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Clinical microphoto showing the flat "col" in both the mesial and distal #14 interproximal areas. Periodontal pocket depths where within normal limits. The patient presented with heavy plaque accumulation.

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Decision Tree (#14)

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Patient: 66-year-old male with a history of heart attack and bypass surgery

Chief Complaint: Asymptomatic

Dental History: The patient reported a history of pain in the area of the maxillary left first molar. His dentist removed caries, which resulted in a pulp exposure. His dentist started the root canal treatment and referred the patient for completion.

Significant Findings: Slight percussion sensitivity, 4mm sulcular defect at the mid-buccal probing point, and a radiographic presentation showing a very deep base with calcified canals.

Diagnosis: Previous root canal access with acute periradicular periodontitis.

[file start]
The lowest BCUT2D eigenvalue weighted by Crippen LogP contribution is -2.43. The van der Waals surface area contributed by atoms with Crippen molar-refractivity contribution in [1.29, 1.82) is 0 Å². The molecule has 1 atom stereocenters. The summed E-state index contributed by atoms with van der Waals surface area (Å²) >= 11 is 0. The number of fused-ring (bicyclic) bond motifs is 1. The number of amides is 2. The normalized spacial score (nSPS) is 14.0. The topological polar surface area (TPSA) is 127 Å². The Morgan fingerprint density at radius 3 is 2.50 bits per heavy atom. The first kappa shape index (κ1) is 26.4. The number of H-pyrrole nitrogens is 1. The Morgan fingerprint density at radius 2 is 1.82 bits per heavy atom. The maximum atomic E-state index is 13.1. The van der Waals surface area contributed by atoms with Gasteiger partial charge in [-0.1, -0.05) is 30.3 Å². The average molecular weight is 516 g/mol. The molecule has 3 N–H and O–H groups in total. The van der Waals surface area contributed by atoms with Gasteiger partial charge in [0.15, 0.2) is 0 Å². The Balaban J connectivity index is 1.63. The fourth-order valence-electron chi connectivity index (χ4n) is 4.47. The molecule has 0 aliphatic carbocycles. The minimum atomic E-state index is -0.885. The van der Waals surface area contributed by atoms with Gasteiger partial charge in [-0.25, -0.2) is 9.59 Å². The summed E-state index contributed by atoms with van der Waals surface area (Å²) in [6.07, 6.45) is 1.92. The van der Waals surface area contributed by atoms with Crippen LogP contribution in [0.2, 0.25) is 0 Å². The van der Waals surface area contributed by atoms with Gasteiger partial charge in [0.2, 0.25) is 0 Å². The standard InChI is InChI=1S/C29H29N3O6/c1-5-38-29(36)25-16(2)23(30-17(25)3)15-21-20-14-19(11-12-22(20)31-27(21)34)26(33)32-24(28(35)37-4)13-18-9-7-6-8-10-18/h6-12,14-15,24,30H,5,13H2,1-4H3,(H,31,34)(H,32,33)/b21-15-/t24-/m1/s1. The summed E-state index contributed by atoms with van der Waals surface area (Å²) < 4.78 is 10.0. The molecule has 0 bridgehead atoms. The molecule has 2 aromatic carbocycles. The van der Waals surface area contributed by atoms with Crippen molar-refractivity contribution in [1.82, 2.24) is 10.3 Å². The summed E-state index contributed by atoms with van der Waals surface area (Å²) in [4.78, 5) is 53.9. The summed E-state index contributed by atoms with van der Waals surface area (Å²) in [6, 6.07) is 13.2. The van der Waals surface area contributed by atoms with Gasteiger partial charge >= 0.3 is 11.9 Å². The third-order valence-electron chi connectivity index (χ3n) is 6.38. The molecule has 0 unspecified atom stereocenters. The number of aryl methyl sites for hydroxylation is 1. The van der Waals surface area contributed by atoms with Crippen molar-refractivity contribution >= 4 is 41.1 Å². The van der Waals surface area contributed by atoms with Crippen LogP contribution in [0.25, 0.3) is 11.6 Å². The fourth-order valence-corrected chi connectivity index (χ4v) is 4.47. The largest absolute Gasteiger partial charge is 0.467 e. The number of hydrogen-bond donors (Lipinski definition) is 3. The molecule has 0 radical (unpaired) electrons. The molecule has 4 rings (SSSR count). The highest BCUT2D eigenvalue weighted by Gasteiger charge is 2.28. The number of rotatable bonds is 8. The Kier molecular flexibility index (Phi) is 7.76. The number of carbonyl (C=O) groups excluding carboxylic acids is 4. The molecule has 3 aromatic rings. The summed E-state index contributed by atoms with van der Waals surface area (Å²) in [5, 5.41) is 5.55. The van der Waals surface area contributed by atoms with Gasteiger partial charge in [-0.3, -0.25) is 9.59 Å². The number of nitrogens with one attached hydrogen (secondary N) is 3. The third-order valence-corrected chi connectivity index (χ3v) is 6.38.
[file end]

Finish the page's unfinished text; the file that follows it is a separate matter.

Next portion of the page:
Prognosis: Fair (based upon questionable restorability)

Treatment Description and Special Considerations:
The preoperative radiograph revealed an extremely deep previous access filled with the temporary filling. The filling was removed and the tooth structure was stained with caries indicator dye. Caries was identified on the distal area covering the DB canal, and two pulp chamber floor perforations were revealed. The mesial wall is missing and the previous access was very deep at a subgingival level. After final caries removal the distobuccal canal orifice was found and the sites of perforation prepared and cleaned. The mesial margins were sealed off with a Dycal matrix. The distal of the tooth was judged to have adequate strength and integrity for restoration. The challenge was deemed to be the isolation and aseptic control of the case. Four root canal systems were cleaned and shaped. The MB2 was confluent with the MB1. Calcium hydoxide was placed followed by the packing of a deep Cavit temporary plug into each of the canal orifices. Both perforation sites were repaired with MTA. A Luxacore composite core bonded with Photobond was placed so that better aseptic isolation could be achieved with rubber dam on the following visit.